Their stay in Taos was fairly brief, much shorter than I would have understood from other reading. In fact from the time they arrived there in September 1922 until the time they fell out with Mabel only a brief couple of months passed. It became clear to them that there was a price to pay for having a patron. She was generous to them but demanding at the same time, clamouring that Lawrence would write a novel for her. Frieda wrote to her mother that her husband was not happy in New Mexico no matter what the benefits to his health might have been; the mountain air was deemed to be beneficial to his chesty ailments and his general health that winter was the best it had been for quite some time.
Mabel Dodge Sterne was nonetheless an interesting character. She had been married twice already by the time the Lawrences met up with her and she was already under the influence of her third husband, Tony Luhan, an American Indian who set up a teepee on the lawn of her house where he drummed each night until she came to him. Mabel had spent some time in Europe with her first husband, a wealthy architect, socialising in the company of Picasso. She wrote a book called Lorenzo in Taos which was a memoir of the time Lawrence spent in New Mexico.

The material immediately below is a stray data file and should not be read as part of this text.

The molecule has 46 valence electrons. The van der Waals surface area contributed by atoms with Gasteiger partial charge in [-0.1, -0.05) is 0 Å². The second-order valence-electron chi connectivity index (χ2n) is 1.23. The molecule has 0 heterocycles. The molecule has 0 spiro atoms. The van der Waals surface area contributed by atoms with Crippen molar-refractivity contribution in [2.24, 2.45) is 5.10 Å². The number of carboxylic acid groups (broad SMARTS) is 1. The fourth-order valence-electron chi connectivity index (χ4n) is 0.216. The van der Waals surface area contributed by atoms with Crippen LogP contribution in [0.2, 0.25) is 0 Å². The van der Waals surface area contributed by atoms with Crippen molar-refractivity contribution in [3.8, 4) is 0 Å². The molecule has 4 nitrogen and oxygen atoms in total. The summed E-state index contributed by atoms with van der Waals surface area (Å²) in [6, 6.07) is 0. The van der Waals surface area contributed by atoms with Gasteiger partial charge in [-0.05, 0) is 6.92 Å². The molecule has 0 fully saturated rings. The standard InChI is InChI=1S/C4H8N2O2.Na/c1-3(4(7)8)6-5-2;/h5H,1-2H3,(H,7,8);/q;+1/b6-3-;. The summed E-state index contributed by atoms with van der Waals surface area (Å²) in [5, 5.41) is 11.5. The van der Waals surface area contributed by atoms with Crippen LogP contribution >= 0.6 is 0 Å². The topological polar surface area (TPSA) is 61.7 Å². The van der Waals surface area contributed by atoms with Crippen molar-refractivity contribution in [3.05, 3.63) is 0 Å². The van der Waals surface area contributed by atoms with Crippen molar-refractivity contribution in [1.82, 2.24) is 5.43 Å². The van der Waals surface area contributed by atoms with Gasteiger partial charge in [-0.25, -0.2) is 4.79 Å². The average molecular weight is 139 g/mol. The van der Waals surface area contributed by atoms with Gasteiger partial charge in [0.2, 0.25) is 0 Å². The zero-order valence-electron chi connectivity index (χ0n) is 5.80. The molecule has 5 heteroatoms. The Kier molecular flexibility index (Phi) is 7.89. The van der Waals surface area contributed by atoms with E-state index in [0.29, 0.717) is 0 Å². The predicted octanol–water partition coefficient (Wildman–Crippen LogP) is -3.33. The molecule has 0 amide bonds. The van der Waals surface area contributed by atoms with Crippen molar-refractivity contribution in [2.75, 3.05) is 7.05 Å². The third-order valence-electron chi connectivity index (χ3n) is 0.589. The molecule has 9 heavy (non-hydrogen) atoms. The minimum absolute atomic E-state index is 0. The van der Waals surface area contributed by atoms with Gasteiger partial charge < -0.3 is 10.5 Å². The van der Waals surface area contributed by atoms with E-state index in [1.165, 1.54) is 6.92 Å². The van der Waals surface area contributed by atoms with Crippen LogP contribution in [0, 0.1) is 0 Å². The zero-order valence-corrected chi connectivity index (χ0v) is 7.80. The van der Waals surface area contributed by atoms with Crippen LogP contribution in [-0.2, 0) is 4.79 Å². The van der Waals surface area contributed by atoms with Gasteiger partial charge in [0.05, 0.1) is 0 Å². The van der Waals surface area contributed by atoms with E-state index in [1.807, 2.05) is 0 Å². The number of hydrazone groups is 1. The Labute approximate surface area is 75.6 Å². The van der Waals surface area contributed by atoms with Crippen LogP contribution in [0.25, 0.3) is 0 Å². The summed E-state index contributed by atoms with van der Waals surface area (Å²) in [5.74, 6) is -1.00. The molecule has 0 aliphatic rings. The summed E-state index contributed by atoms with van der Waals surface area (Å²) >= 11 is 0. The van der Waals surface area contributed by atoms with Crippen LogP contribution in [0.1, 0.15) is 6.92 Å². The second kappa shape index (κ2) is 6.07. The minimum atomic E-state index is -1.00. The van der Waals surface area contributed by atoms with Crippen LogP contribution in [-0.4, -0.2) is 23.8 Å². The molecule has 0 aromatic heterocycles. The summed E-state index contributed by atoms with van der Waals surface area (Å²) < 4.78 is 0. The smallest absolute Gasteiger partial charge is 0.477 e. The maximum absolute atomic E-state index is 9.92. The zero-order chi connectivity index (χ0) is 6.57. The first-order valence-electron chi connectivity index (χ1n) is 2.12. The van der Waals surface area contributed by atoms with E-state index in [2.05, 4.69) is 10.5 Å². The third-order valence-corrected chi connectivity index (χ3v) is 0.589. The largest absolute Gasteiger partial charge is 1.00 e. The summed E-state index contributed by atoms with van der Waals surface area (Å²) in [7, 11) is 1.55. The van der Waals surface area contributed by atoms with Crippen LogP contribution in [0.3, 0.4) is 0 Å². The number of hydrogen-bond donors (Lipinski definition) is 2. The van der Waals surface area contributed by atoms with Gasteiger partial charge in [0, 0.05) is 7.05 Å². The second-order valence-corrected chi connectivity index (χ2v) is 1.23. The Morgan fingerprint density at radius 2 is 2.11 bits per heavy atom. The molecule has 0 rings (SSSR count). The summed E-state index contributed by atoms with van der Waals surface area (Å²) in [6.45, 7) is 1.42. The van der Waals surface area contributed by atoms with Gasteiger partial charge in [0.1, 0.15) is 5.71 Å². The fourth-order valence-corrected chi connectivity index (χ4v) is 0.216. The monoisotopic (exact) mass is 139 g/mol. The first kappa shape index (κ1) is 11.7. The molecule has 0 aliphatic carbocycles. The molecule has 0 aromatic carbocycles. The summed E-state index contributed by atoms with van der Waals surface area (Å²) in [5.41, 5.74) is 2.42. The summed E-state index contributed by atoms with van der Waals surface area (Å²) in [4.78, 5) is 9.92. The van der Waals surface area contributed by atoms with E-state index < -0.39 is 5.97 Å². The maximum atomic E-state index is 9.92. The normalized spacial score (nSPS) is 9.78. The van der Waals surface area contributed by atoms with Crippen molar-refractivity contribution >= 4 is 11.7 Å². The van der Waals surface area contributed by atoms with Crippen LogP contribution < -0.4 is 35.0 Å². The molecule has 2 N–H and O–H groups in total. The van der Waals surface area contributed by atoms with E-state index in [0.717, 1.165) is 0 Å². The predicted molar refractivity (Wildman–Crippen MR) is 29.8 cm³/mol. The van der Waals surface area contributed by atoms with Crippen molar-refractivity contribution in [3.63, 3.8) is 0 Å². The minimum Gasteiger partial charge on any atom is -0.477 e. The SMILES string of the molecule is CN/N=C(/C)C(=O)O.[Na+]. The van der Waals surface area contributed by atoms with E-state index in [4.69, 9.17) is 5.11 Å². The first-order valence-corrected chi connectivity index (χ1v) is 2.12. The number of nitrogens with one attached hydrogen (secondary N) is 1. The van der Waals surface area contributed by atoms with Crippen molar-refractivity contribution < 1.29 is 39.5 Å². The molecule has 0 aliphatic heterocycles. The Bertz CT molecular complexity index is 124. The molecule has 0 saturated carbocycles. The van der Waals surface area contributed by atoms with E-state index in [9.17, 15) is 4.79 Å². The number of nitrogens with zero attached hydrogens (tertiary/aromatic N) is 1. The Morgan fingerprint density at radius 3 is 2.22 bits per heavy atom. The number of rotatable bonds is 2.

The Lawrences were staying in Mabel’s adobe house for a time until her advances to Lawrence became too much of a threat for him. He wrote to her that she would endanger his marriage which was the best thing in his life, and he would not allow any threat to his special relationship with Frieda which was now central to his own existence.
They moved to the Kiowa Ranch some distance up into the mountains from Taos to live alone but it appears that they actually stayed there only four days, before moving on (again) to the Del Monte ranch where they were near a newly married farming couple called the Hawks who supplied them with milk, eggs and meat. They shared the homestead with a couple of Danish painters who were good company for them in the winter evenings. They had no electricity but enjoyed the winter there, going for long rides in the afternoon on horseback or chopping wood for the fires to bake their own bread.
Shortly after Lawrence’s long time literary agent Mountsier came to visit, but that ended in his dismissal by Lawrence who by then was glad to be rid of old things and move on to the new. Part of the reason for Mountsier’s dismissal was the way he treated Lawrence’s newly acquired American publisher, Seltzer, who was Jewish.
Lawrence had Mexico in his sights for his and Frieda’s next destination. But they would not go alone. They recruited some friends to go with them and in the end a gay couple called Binner and Johnson would accompany them on their next adventure.